Project challenges

Structural columns for the future pedestrian bridge between the Milpitas BART Station and the Montague Light Rail Station.

Building a commuter rail line in a high-density corridor required tackling several challenges. Chief among them was coordinating with as many as 13 major utility owners in the Berryessa Extension corridor. Some utilities such as MCI and Chevron paralleled the corridor for all 10 miles and were located within a 10-foot easement in the VTA/BART right-of-way, further complicating the challenge. As such, a major component of the project involved working closely with various utilities to ensure that the various parties’ design plans weren’t in conflict. The team also implemented a utility production program that included daily signoffs before excavation.

The project team also came up with alternative technical design concepts to avoid utility relocations in other areas. For example, the Sierra/Lundy intersection in the City of San Jose is a crossing of two major streets. Initial design plans called for a shallow guideway trench that disrupted numerous utility lines and required construction of huge siphons for stormwater and wastewater. The design team developed a scheme whereby the track alignment could be lowered at the intersection and placed in a cut-and-cover tunnel. This solution dramatically reduced disruption of the intersection during construction and eliminated the need for numerous utility relocations and also eliminated the need for the siphons.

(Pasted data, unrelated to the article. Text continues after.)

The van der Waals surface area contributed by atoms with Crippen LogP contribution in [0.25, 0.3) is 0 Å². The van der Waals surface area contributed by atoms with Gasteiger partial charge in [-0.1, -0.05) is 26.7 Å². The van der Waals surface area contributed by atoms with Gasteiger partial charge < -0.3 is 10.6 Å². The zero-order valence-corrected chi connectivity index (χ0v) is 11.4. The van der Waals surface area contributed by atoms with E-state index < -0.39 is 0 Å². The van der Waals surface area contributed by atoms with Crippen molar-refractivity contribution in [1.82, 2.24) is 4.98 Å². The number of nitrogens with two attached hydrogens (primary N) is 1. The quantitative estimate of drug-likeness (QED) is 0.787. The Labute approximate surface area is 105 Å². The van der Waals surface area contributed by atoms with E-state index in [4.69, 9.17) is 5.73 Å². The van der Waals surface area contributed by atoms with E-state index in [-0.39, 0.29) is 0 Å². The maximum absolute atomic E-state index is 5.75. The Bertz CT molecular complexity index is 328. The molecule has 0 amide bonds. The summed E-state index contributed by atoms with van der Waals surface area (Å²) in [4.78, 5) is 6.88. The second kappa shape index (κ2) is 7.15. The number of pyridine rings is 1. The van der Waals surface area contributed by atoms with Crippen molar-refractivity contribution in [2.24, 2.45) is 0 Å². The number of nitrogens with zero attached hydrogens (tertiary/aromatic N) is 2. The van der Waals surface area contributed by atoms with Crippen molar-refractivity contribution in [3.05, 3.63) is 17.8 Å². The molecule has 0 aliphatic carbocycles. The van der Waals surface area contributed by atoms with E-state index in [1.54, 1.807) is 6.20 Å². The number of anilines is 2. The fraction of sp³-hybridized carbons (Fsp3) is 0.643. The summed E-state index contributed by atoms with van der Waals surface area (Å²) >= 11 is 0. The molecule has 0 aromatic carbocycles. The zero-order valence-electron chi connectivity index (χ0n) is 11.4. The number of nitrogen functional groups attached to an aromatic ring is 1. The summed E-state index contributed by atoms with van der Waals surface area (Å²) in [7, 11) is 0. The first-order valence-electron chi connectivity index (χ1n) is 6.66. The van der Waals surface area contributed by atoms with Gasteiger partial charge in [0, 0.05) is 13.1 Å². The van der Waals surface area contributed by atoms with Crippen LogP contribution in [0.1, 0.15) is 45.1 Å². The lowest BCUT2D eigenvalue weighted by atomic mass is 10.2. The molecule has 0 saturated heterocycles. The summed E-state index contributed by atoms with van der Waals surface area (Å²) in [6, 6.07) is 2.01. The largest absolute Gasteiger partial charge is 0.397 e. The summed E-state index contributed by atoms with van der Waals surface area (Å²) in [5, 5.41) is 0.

Another challenge involved a section of Union Pacific Railroad (UPRR) track that paralleled the Berryessa Extension corridor. To maintain rail service to UPRR while a new overpass and industrial lead spur was being built over the BART tracks, the project team constructed a shoofly. The team also implemented a railroad intrusion detection laser system that would alert operations personnel in the event of a right-of-way breach.